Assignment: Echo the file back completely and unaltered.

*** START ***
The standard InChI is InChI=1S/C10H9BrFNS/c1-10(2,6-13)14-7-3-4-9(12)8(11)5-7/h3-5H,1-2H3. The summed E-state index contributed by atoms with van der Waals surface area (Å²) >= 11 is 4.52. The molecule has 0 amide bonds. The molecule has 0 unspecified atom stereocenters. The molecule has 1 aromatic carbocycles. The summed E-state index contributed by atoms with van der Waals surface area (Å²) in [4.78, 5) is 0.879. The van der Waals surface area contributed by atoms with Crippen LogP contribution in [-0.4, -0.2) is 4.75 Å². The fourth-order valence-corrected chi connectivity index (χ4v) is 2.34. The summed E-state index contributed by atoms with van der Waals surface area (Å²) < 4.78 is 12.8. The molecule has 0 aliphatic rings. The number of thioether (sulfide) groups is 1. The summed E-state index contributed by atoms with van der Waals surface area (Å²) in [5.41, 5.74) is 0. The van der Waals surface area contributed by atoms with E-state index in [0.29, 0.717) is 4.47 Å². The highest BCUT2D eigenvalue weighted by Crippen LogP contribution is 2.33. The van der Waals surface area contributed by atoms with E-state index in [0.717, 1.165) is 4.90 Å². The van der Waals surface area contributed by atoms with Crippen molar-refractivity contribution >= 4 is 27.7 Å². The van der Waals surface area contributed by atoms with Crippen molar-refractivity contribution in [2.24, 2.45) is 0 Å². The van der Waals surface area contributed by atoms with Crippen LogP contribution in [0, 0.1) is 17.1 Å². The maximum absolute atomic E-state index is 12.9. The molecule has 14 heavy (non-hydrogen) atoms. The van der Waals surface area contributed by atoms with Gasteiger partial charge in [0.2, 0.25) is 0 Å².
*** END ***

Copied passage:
The standard InChI is InChI=1S/C10H9BrFNS/c1-10(2,6-13)14-7-3-4-9(12)8(11)5-7/h3-5H,1-2H3. The summed E-state index contributed by atoms with van der Waals surface area (Å²) >= 11 is 4.52. The molecule has 0 amide bonds. The molecule has 0 unspecified atom stereocenters. The molecule has 1 aromatic carbocycles. The summed E-state index contributed by atoms with van der Waals surface area (Å²) in [4.78, 5) is 0.879. The van der Waals surface area contributed by atoms with Crippen LogP contribution in [-0.4, -0.2) is 4.75 Å². The fourth-order valence-corrected chi connectivity index (χ4v) is 2.34. The summed E-state index contributed by atoms with van der Waals surface area (Å²) < 4.78 is 12.8. The molecule has 0 aliphatic rings. The number of thioether (sulfide) groups is 1. The summed E-state index contributed by atoms with van der Waals surface area (Å²) in [5.41, 5.74) is 0. The van der Waals surface area contributed by atoms with E-state index in [0.29, 0.717) is 4.47 Å². The highest BCUT2D eigenvalue weighted by Crippen LogP contribution is 2.33. The van der Waals surface area contributed by atoms with E-state index in [0.717, 1.165) is 4.90 Å². The van der Waals surface area contributed by atoms with Crippen molar-refractivity contribution >= 4 is 27.7 Å². The van der Waals surface area contributed by atoms with Crippen molar-refractivity contribution in [2.24, 2.45) is 0 Å². The van der Waals surface area contributed by atoms with Crippen LogP contribution in [0, 0.1) is 17.1 Å². The maximum absolute atomic E-state index is 12.9. The molecule has 14 heavy (non-hydrogen) atoms. The van der Waals surface area contributed by atoms with Gasteiger partial charge in [0.2, 0.25) is 0 Å².